Authorizing bonds to pay down the state’s unemployment-benefit loans could save money and restore the trust fund that pays those benefits faster, the head of Nevada’s Employment Security Division told lawmakers Wednesday.
The bonding plan goes hand in hand with authorizing a special assessment on employers to pay the interest on outstanding federal loans taken to pay unemployment benefits through the recession, Renee Olson said.
The two are separate because federal law prohibits using trust fund money to make interest payments, she said.
According to her economist, David Schmidt, the state’s total loan debt was $695 million as of Tuesday. Schmidt said that is down about $120 million from a year ago but that the state should have a positive balance of $808 million in case of an economic downturn.
He said interest rates in the bond market are as much as 1.5 percent lower than the total 2.6 percent employers are currently paying, so bonding to pay off the debt this year could save a significant amount during the next few years.
The bonds would not only pay off that debt but restore the trust fund, Schmidt said.
“If we reduce the debt to zero and put money into the trust fund, we will have more opportunity to earn interest on those reserves,” he said. “Bonding beyond repaying the debt to actually re-establish the trust fund provides more flexibility.”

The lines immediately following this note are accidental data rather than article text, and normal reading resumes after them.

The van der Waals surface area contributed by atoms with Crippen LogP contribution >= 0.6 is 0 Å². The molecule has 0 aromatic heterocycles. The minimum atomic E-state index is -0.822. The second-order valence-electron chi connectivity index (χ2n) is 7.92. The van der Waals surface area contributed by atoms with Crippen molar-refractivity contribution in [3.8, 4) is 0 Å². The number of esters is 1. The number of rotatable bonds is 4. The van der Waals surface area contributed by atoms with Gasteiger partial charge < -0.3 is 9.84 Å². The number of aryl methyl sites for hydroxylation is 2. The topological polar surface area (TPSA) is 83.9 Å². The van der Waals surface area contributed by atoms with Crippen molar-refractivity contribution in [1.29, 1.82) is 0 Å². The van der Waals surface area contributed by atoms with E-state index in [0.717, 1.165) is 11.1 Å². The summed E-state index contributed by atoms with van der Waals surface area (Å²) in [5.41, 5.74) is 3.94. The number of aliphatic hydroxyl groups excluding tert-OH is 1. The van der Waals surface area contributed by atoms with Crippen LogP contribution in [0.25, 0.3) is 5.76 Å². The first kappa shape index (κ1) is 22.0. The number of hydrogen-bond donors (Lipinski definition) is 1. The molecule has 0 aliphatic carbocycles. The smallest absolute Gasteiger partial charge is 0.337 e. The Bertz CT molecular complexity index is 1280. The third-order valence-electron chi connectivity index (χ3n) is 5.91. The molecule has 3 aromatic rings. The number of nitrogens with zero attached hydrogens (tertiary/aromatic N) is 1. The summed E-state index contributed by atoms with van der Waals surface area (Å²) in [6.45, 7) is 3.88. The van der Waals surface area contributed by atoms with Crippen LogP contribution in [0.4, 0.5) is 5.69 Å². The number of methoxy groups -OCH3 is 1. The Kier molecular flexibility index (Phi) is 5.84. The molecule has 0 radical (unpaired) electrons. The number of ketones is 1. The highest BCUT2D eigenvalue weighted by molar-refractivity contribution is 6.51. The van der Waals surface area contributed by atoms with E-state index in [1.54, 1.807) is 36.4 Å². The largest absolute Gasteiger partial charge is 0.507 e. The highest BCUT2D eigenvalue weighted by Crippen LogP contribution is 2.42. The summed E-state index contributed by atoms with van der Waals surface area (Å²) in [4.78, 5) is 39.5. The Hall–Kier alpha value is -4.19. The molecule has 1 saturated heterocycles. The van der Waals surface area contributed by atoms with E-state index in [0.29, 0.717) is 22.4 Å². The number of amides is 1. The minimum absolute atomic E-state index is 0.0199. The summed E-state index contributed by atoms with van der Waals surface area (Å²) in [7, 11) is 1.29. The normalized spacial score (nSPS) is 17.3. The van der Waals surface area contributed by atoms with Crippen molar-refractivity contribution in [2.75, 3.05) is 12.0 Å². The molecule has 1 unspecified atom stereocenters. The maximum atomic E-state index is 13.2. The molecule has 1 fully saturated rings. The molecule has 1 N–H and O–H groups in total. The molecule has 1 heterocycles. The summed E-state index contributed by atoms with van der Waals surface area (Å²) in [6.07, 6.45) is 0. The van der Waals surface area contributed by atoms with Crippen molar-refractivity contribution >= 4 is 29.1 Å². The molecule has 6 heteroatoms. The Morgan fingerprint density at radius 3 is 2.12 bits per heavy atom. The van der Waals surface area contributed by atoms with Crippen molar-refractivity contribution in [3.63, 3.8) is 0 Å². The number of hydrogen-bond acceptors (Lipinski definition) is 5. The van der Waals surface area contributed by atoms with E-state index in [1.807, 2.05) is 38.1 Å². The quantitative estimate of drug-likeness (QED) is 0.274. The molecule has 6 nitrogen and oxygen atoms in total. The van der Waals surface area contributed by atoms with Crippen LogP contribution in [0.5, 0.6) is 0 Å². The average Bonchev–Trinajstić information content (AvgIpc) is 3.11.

Doing nothing, Schmidt told lawmakers, will keep the average cost to employers at 2.4 percent of payroll through 2018. If the bonds were issued, not only would that average cost drop to 2.3 percent, the trust fund would be restored by 2016. While that difference might sound small, it is significant when calculated as part of the estimated $24 billion in annual payroll paid out in Nevada.
Interest on those federal loans, Olson said, will be about $17 million next year and $14 million the year after that. She emphasized that the interest can’t be paid from the trust fund — including the bond itself. She said that’s why the division is asking permission to impose a separate assessment on employers to pay off the interest. It would seek the separate assessment to pay interest whether or not the state bonds to pay the debt, Olson said.
After the meeting, she said the interest assessment would be one-tenth of 1 percent or less. The only other option is for the general fund to pay the interest, Olson said.
The joint Senate Finance-Assembly Ways and Means subcommittee took no action on the proposals.
The idea of bonding to pay the unemployment trust loans off was first suggested two years ago by Treasurer Kate Marshall, but the governor didn’t include it in his plan.
Olson also told lawmakers she can’t really spell out the effects of sequestration on her division.
“It depends on how quickly we (Nevada) recover compared to other states,” she said.
Workforce Investment, she said, has been receiving about $30 million a year. Because Nevada is recovering from the recession more slowly than other states, it will receive $32 million next year.
Olson said she hopes that is an indicator for some of the other programs for people including veterans and unemployment programs.
“If we’re one of the states slowest to recover, we could see that funding be stable for the next few years,” she said.